Speakers: Joe Querin

  • Joe Querin: WordPress 101 (Session One)

    Joe Querin: WordPress 101 (Session One)

    WordCamp Kent 2020Speaker: Joe Querin

    June 27, 2020 — This is the first of a three-session WordPress 101 series. This talk focuses on WordPress basics for beginners.

    Presentation Slides »

  • Joe Querin: WordPress 101 (Session Two)

    Joe Querin: WordPress 101 (Session Two)

    WordCamp Kent 2020Speaker: Joe Querin

    June 27, 2020 — This is the second of a three-session WordPress 101 series. The talk begins with beginner-level advice for seeking support, and then for choosing themes and plugins. Intermediate-level topics follow for customizing WordPress with CSS, menus, custom post types and custom fields.

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  • Joe Querin: WordPress 101 (Session Three)

    Joe Querin: WordPress 101 (Session Three)

    WordCamp Kent 2020Speaker: Joe Querin

    June 27, 2020 — This is the third of a three-session WordPress 101 series that covers intermediate-level topics including WordPress multisite, site backup, child themes vs. custom themes, local development, plugin development; tools and workflow.

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  • Joe Querin: One Plugin To Rule All Your Custom Code

    Joe Querin: One Plugin To Rule All Your Custom Code

    WordCamp Kent 2017Speaker: Joe Querin

    July 6, 2017 — During the redesign/development of a site and migration to WordPress, we ended up creating a custom plugin, after custom plugin to handle various post types and other custom functionality. After a period of a few months it became evident that we had too many plugins, updating code was beginning to become a logistical nightmare, not to mention some things didn’t really constitute a full plugin. While tweaking some JetPack settings one day, I thought to myself how can I emulate the JetPack feature manage page, with our own plugins. I remembered a session from a previous WordCamp about the Custom Fields API and set out to create my own merged plugin.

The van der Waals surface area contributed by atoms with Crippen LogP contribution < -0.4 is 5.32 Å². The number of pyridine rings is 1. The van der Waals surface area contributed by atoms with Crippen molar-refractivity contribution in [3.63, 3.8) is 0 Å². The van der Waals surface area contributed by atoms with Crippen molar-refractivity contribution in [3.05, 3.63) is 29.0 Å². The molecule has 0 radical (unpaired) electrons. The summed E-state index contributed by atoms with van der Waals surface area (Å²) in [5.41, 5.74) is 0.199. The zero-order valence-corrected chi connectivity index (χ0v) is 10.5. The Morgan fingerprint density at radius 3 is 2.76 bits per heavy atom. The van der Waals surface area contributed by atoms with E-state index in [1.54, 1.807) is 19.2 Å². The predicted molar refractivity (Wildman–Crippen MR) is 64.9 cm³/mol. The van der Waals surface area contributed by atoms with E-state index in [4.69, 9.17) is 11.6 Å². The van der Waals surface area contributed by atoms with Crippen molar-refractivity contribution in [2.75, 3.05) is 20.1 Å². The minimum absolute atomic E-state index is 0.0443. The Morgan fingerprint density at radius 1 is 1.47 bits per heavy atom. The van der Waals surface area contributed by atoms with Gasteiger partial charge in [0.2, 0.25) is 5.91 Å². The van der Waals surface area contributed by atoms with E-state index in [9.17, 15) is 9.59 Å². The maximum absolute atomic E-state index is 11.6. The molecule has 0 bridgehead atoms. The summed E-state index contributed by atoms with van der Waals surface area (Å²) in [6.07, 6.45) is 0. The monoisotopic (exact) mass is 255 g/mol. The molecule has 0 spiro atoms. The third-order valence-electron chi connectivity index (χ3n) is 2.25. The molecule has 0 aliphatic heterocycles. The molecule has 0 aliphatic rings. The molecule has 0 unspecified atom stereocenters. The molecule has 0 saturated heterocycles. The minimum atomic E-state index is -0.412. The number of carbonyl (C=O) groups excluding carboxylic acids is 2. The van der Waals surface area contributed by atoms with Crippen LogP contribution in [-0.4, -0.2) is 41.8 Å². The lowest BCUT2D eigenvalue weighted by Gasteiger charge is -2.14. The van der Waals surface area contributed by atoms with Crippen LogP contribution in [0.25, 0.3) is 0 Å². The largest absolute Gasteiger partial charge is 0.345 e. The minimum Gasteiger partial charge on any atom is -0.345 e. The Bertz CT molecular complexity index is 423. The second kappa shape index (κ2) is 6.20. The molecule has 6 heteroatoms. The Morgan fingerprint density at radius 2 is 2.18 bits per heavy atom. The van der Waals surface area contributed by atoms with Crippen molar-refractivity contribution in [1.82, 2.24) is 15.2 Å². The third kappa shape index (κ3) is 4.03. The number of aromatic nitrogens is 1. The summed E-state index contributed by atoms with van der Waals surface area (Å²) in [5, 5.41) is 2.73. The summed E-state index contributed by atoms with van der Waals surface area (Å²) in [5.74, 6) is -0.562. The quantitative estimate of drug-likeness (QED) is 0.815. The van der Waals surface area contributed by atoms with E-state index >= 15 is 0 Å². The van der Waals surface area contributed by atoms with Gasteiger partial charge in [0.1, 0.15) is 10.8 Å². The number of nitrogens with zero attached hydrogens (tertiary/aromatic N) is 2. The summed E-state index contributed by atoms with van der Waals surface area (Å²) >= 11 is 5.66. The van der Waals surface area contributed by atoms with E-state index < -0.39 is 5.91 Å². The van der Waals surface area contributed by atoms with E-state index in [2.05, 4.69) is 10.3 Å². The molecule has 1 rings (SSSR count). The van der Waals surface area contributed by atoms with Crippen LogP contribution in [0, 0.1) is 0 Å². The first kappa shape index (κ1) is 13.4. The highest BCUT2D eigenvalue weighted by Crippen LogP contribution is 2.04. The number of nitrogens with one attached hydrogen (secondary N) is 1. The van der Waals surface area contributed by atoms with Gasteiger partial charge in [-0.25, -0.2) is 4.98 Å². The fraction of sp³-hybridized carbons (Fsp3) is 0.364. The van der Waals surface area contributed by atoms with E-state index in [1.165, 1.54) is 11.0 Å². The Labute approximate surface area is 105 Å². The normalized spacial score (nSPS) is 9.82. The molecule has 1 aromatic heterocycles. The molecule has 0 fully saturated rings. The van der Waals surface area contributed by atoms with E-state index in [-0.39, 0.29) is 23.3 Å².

In this session I’ll describe some of the custom code challenges we had, and how I used the Settings and Options APIs to create a control panel to enable and disable specific plugin features. The control panel allows the site to turn on or off specific sections of the plugin. I also added in a default features section for features that should always be on.

    I’ll walk through the code, show the basics of how to create a version of your own, and answer any questions.

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  • Joe Querin: Using WordPress as a Web Application Platform

    Joe Querin: Using WordPress as a Web Application Platform

    WordCamp Northeast Ohio 2016Speaker: Joe Querin

    June 24, 2016 — Web application developers often can feel stuck in a rut when developing a new application. There are various basics that every app needs, user management, data entry, etc. WordPress solves all these challenges, and provides an extensible way to record, save and display data. With the introduction of the WP Rest API, WordPress has become an ever more desirable Web Application Platform.

    At my full-time job we are in the process of converting our college website to WordPress, and we are building a way to distribute News and Events throughout our WordPress Multi-Site Network, as well as third-party systems. I’ll share the progress we’ve made thus far, as well as plans for future growth. I’ll also share why we decided to build this way, and how other apps could be developed similarly.

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